The following immunotherapy medications are used in cases of kidney cancer:

  • Nivolumab (Opdivo)
  • Pembrolizumab (Keytruda)
  • Ipilimumab (Yervoy)
  • Interleukine-2 (IV)

Nivolumab and Ipilimumab are administered together. Pembrolizumab is administered along with Axitinib (targeted antiangiogenesis therapy). Interleukin-2 is administered alone (monotherapy).

Immunotherapy for bladder cancer

Bladder cancer usually develops in the urothelial cells found in the bladder’s inner lining. This cancer is often referred to as urothelial carcinoma. 90% of bladder cancers are urothelial carcinomas. This type of cancer can affect the bladder, but also other parts of the urinary system, such as the ureter and the urethra.

It manifests itself in various forms, which are classified in specific groups based on their scope (progression):

  • Bladder cancer that has not progressed to the bladder muscle (non-invasive): 75 to 85% of urothelial tumors:
    • non-invasive papillary tumor (70%);
    • flat tumor (in situ) (10%).
  • Bladder cancer that has progressed to the muscle lining (invasive): 20% of urothelial carcinomas.

The immunotherapy medications described below are used to treat bladder cancers in Québec :

  • Bacillus Calmette-Guérin or BCG

BCG is a bacteria transformed in the laboratory to ensure that it cannot trigger any disease. Its use results in a bladder inflammation that in turn triggers the immune system to attack and destroy cancer cells. This therapy is administered inside the bladder (intravesical) at regular intervals to address in situ carcinomas (non-invasive tumors). It is prescribed for use after surgery, i.e., once the tumor has been removed through natural means (transurethral resection of the bladder tumor [TURBT]).

  • Avelumab (Bavencio)

It is used as a monotherapy (single therapy) for maintenance of an inoperable or metastatic advanced urothelial carcinoma.

Immunotherapy for Hodgkin’s lymphoma

Lymphoma is the general name used for a group of cancers that affect the lymphatic system. There are two major categories of lymphoma, namely Hodgkin’s lymphoma and non-Hodgkin’s lymphoma. Hodgkin’s lymphoma is different from non-Hodgkin’s lymphoma by virtue of the large abnormal lymphocytes that can be seen when looking through a microscope. It most often occurs among young people between the ages of 21 and 30 and in people over 60.

This type of cancer usually responds well to chemotherapy. Immunotherapy can also be an interesting option that gives good results, especially for some relapsed (returning) or unresponsive (that do not respond well to other treatments) lymphomas.

The immunotherapy medications used to treat Hodgkin’s lymphoma are the following checkpoint inhibitors:

  • Nivolumab (Opdivo)
  • Pembrolizumab (Keytruda)

Immunotherapy for head and neck cancers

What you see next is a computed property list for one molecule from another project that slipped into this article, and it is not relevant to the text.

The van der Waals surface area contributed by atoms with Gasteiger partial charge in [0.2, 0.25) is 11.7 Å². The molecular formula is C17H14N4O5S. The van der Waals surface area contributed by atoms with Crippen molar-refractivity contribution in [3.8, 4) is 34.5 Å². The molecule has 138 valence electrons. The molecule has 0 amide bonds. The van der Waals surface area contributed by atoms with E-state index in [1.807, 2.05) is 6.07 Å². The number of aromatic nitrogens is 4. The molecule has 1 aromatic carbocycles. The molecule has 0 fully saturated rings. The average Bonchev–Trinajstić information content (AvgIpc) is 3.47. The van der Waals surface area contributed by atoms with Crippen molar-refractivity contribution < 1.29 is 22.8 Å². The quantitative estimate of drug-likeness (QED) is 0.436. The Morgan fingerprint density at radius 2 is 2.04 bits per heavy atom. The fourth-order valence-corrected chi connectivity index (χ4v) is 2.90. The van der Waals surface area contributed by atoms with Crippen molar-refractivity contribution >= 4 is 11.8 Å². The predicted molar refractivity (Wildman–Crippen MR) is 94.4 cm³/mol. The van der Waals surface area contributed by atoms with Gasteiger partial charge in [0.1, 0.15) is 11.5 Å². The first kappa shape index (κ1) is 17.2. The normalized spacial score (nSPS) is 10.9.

Head and neck cancers are a group of cancers that touch the oto-rhino-laryngological region (ear-nose-throat) or the upper aerodigestive tract. They mainly impact the mouth cavity, larynx and pharynx. 90% of head and neck cancers are epidermoid carcinomas. Of late, immunotherapy has made great strides in conjunction with these types of cancer, and treatments now represent a new alternative for the vast majority of patients with returning or metastatic epidermoid carcinomas of the head and neck.

The immunotherapy medications used to treat head and neck cancers are the following checkpoint inhibitors:

  • Nivolumab (Opdivo)
  • Pembrolizumab (Keytruda)

Nivolumab can be administered as a therapy for epidermoid carcinomas of the head and neck which are either metastatic or locally advanced. Pembrolizumab can be administered alone (monotherapy) or in conjunction with chemotherapy to treat returning or metastatic epidermoid carcinomas of the head and neck.

Immunotherapy for hepatocellular carcinoma

Hepatocellular carcinoma is a malignant liver tumor. Initially appearing in the cells that constitute the majority of the liver, this cancer accounts for over 90% of all liver cancers. The vast majority of these tumors are associated with cirrhosis of the liver due to either hepatitis B, hepatitis C or excessive drinking.

Hepatocellular carcinoma is an aggressive cancer that has few symptoms and is often only discovered at an advanced stage. Depending on how far along the disease is, treatment options may include surgery and radiotherapy. There are fewer treatment options for advanced or metastatic cancers, and up until a few years ago, it was practically impossible to positively impact the most advanced cases. Luckily, we can now consider another type of treatment: targeted therapies. Immunotherapy was also recently observed to be a viable therapeutic option, specifically when combined with a targeted therapy. The treatment protocol in question consists of:

  • Atezolizumab (Tecentriq) and Bevacizumab (Avastin)  

This treatment is indicated for advanced or metastatic hepatocellular carcinomas that meet very specific selection criteria.

Immunotherapy for epidermoid cancer

Epidermoid cancer is a type of skin cancer. Immunotherapy is used to treat advanced or metastatic epidermoid carcinomas for which neither surgery nor radiotherapy is an option. The medication used for this type of skin cancer is the checkpoint inhibitor:

  • Cemiplimab (Libtayo)

[i]The descriptions of the following treatments hinge on the knowledge of existing practices at the time this document was drafted.

Prostate cancer

Breast cancer

Getting ready

Side effects of the primary immunotherapy treatments​

Testicular cancer

Skin cancer